** NOW HIRING! ** See available positions & apply online »

A Traditional Boucherie with Culinary Legend, Chef John Folse

A Traditional Boucherie with Culinary Legend, Chef John Folse

March 01, 2019

Last Saturday, we joined over 350 chefs, butchers, and guests at White Oak Plantation in Baton Rouge for Chef John Folse’s 4th Annual Fête Des Bouchers, a traditional Louisiana boucherie.

The tradition of the boucherie, or communal butchering of pigs, has deep roots in Louisiana culture. Before the days of grocery stores, refrigeration, and the onset of industrial farming, families or small communities would come together to share in the work of harvesting and breaking down the animal for food. It would be an all-day event, with everyone sharing in the yield from their labor, and none of the animal going to waste. Not only did this instill a greater sense of community, but also an appreciation of the food and the life of the animal.

Boucheries would often take place in the winter months, to provide fresh meat and also smoked and salted meats for longer term use. So many of the Cajun delicacies we love - boudin, cracklins, hog head cheese (to name a few) - were born from this tradition.

Chef Folse is doing his part to keep the boucherie tradition alive. His event proved to be a true celebration of culinary arts, Cajun cuisine, the animals that feed us, and the age-old craft of the butcher.

To begin, the hog for the day’s meal was carried to Persimmon Hill in a silent procession, followed by a Butcher’s Prayer by Bishop Michael Duca.

While meat from the pig was prepared, there were educational sessions. Chef Folse and other experts shed light on a slew of culinary topics. There were Charcuterie 101 sessions, a demonstration of how to make sugar-cured ham, and a lesson on the importance of the butcher and pig in our society and economy, to name a few.

Then... there was the Spoils of the Boucherie lunch buffet, which included 10 mouth-watering stations:

  • Station 1: Andouille, Ponce, Maudlin
  • Station 2: Italian Sausage, Smoked Sausage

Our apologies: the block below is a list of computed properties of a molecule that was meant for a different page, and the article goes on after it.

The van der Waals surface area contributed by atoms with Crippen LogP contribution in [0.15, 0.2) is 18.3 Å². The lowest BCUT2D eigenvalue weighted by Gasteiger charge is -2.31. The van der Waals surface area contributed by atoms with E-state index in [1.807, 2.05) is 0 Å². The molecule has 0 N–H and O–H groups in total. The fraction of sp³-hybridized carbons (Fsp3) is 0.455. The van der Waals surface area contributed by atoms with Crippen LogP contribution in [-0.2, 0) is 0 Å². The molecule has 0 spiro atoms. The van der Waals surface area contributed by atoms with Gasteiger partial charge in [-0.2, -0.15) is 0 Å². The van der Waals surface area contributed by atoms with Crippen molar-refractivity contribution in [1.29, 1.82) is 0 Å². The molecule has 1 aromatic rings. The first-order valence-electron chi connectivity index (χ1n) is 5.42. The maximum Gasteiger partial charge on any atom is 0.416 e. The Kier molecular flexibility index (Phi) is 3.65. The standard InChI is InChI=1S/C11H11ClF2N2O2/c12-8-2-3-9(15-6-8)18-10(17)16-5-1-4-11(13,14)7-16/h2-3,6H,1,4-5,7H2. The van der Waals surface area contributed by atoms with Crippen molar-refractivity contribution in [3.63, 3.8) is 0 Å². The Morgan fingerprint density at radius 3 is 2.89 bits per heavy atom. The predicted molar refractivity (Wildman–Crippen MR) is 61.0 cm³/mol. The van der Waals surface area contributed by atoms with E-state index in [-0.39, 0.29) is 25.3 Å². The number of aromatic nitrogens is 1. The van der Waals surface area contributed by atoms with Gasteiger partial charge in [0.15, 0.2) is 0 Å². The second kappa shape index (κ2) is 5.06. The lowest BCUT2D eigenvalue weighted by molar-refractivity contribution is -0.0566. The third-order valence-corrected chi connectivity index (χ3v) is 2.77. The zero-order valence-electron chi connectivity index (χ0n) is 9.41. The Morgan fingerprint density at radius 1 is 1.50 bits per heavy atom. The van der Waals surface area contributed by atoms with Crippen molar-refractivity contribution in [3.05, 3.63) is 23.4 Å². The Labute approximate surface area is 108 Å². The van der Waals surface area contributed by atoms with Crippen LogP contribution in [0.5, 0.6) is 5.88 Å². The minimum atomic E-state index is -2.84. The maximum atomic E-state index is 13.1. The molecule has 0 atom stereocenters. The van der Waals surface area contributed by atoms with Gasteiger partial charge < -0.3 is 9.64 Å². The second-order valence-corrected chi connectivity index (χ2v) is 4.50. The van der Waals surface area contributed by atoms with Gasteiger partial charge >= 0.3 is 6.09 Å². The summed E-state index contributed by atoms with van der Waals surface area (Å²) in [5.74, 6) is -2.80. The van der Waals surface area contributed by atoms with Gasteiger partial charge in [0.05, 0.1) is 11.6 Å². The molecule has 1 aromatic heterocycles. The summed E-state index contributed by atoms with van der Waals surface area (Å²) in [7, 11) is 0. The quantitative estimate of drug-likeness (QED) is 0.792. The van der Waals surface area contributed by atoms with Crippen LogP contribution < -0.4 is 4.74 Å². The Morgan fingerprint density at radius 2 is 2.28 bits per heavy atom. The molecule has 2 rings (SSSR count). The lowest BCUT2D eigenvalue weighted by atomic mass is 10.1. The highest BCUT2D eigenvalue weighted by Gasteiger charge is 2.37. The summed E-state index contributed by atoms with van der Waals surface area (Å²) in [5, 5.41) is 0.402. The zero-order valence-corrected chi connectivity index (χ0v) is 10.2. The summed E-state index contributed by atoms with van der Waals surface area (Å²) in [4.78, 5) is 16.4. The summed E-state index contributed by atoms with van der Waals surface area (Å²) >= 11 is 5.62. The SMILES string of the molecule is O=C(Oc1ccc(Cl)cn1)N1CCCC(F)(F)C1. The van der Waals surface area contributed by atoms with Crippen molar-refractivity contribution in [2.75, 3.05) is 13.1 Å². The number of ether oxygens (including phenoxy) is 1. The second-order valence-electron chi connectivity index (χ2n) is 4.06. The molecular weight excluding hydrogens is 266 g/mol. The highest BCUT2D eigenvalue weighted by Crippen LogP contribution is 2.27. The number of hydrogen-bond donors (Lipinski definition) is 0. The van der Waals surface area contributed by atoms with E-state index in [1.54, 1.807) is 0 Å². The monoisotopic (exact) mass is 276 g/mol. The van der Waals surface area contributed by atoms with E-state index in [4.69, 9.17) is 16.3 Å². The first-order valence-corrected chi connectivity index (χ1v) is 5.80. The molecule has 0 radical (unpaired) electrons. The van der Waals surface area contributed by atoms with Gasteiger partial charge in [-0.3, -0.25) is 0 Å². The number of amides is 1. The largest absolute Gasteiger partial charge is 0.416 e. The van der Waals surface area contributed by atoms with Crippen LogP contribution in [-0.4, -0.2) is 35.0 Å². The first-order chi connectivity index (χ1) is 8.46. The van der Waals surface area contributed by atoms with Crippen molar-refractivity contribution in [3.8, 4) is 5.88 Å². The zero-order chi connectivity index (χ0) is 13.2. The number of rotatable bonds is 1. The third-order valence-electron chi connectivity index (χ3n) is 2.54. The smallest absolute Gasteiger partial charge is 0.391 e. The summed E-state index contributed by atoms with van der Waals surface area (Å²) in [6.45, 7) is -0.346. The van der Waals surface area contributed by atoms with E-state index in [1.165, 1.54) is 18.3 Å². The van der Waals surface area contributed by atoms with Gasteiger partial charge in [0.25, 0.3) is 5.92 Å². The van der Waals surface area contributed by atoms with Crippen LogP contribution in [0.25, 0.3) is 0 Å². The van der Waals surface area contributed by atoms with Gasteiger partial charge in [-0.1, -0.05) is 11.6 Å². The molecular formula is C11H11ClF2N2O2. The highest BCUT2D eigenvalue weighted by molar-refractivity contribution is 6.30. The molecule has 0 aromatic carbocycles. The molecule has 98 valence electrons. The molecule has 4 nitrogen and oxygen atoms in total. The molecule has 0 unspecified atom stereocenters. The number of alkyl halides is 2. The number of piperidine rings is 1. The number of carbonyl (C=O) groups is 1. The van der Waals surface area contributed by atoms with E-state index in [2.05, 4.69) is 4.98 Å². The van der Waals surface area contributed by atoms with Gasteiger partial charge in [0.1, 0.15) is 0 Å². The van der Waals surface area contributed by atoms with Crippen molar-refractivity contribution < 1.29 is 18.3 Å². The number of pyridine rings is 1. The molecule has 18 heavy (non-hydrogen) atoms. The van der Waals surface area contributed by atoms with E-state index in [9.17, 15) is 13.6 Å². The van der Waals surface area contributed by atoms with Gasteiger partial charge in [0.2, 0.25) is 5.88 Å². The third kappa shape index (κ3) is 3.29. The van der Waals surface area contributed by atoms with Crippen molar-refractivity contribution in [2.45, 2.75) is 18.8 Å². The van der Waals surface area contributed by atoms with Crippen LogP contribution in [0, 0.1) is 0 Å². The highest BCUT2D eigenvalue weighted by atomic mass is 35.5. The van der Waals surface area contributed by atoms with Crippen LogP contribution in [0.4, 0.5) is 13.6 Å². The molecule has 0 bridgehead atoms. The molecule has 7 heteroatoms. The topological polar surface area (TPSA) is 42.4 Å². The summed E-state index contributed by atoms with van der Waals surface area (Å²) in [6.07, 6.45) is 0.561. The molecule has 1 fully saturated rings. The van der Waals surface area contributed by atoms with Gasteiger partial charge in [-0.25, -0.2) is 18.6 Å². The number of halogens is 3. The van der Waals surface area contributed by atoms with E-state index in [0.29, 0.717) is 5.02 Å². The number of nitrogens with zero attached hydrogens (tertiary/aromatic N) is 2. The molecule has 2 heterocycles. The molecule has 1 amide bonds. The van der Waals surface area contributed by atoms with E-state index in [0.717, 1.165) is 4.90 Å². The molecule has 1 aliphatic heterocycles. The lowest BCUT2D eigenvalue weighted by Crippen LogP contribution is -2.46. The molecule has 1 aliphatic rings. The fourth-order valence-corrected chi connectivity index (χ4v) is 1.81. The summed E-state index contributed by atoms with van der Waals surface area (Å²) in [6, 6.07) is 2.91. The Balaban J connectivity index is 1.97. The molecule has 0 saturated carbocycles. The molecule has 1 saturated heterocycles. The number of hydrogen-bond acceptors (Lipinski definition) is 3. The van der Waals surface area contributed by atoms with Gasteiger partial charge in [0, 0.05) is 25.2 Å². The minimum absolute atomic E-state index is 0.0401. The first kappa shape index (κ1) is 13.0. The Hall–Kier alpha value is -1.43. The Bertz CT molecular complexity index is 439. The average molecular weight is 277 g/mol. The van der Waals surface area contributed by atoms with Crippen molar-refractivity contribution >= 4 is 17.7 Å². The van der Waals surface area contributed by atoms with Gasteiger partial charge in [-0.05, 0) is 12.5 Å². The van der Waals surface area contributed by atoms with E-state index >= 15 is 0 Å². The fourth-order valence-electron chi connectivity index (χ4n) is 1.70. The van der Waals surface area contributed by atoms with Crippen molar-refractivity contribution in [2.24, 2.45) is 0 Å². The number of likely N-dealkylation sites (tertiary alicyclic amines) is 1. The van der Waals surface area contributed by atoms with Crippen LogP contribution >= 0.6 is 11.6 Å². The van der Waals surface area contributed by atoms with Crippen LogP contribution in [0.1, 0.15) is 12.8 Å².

• Station 3: White Boudin & Red Boudin
  • Station 4: Hogs Head Cheese
  • Station 5: Backbone Stew, White beans
  • Station 6: Raccoon and Rooster Stew
  • Station 7: Rabbit and Pork Sauce Piquante
  • Station 8: Pork and Sausage Fricassee, Porchetta
  • Station 9: Smoked Beef Tamales, Salsa
  • Station 10: Choctaw Creole Corn Soup

 And of course, there was crawfish! If you’re in Louisiana and you didn’t eat crawfish, did you really even go?

It’s hard to imagine a better location for the boucherie than White Oak Plantation, and we were thrilled to get a tour of the grounds while we were there. You can see that this place is steeped with history.  

We saw several antique tractors at White Oak, but you might not know how old they were at a glance. For 60+ year-old tractors, these look as good as new!  

We assumed they were showpieces, not for actual use, but John quickly corrected us. They use the tractors regularly, even as recently as that weekend. After each use, they are thoroughly cleaned and any scuffs repainted to keep them looking as good as new.

The Fete des Bouchers reminded us of an old culinary mantra, “Every animal deserves a good life, a good death, a good butcher, and a good chef.”  While we aren’t certain of its original origin, it rings true for us every day in our business. Meat has been part of the human diet since the ice age, but only recently have we seen the emergence of “bad meat” - meat raised industrially, in excess, without care or respect for the animal, the environment, or the health of the people consuming it.

Chef Folse visited us for a farm tour last fall, and it was great to return the visit and “talk shop” on his stomping grounds. It’s clear he has a true passion for traditions and old-world methods in all he does, much like we do for old-world breeds and farming methods. Thank you for an unforgettable weekend, Chef!